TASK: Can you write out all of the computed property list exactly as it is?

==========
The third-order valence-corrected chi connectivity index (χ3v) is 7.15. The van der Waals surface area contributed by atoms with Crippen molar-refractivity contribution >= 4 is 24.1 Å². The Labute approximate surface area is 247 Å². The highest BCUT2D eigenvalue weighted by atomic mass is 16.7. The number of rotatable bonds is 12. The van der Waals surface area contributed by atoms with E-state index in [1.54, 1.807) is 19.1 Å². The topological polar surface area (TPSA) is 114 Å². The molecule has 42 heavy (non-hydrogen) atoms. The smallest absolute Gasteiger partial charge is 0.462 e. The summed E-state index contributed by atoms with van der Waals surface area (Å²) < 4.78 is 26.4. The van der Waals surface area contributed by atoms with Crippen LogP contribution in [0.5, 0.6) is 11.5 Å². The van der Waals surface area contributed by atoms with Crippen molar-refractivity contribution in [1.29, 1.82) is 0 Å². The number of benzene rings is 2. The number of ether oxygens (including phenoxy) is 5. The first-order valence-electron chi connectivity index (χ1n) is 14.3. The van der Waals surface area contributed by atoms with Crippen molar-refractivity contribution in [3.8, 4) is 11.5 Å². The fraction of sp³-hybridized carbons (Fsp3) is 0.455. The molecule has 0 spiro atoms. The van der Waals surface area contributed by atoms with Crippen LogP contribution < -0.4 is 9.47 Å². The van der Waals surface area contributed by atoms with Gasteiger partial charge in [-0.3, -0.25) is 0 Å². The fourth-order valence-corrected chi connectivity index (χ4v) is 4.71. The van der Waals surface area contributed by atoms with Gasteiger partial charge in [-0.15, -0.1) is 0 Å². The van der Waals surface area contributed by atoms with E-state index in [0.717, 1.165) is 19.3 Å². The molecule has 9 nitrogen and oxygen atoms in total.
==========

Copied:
The third-order valence-corrected chi connectivity index (χ3v) is 7.15. The van der Waals surface area contributed by atoms with Crippen molar-refractivity contribution >= 4 is 24.1 Å². The Labute approximate surface area is 247 Å². The highest BCUT2D eigenvalue weighted by atomic mass is 16.7. The number of rotatable bonds is 12. The van der Waals surface area contributed by atoms with E-state index in [1.54, 1.807) is 19.1 Å². The topological polar surface area (TPSA) is 114 Å². The molecule has 42 heavy (non-hydrogen) atoms. The smallest absolute Gasteiger partial charge is 0.462 e. The summed E-state index contributed by atoms with van der Waals surface area (Å²) < 4.78 is 26.4. The van der Waals surface area contributed by atoms with Crippen LogP contribution in [0.5, 0.6) is 11.5 Å². The van der Waals surface area contributed by atoms with Crippen molar-refractivity contribution in [1.29, 1.82) is 0 Å². The number of benzene rings is 2. The number of ether oxygens (including phenoxy) is 5. The first-order valence-electron chi connectivity index (χ1n) is 14.3. The van der Waals surface area contributed by atoms with Crippen molar-refractivity contribution in [3.8, 4) is 11.5 Å². The fraction of sp³-hybridized carbons (Fsp3) is 0.455. The molecule has 0 spiro atoms. The van der Waals surface area contributed by atoms with Crippen LogP contribution < -0.4 is 9.47 Å². The van der Waals surface area contributed by atoms with Gasteiger partial charge in [-0.3, -0.25) is 0 Å². The fourth-order valence-corrected chi connectivity index (χ4v) is 4.71. The van der Waals surface area contributed by atoms with Gasteiger partial charge in [-0.15, -0.1) is 0 Å². The van der Waals surface area contributed by atoms with E-state index in [0.717, 1.165) is 19.3 Å². The molecule has 9 nitrogen and oxygen atoms in total.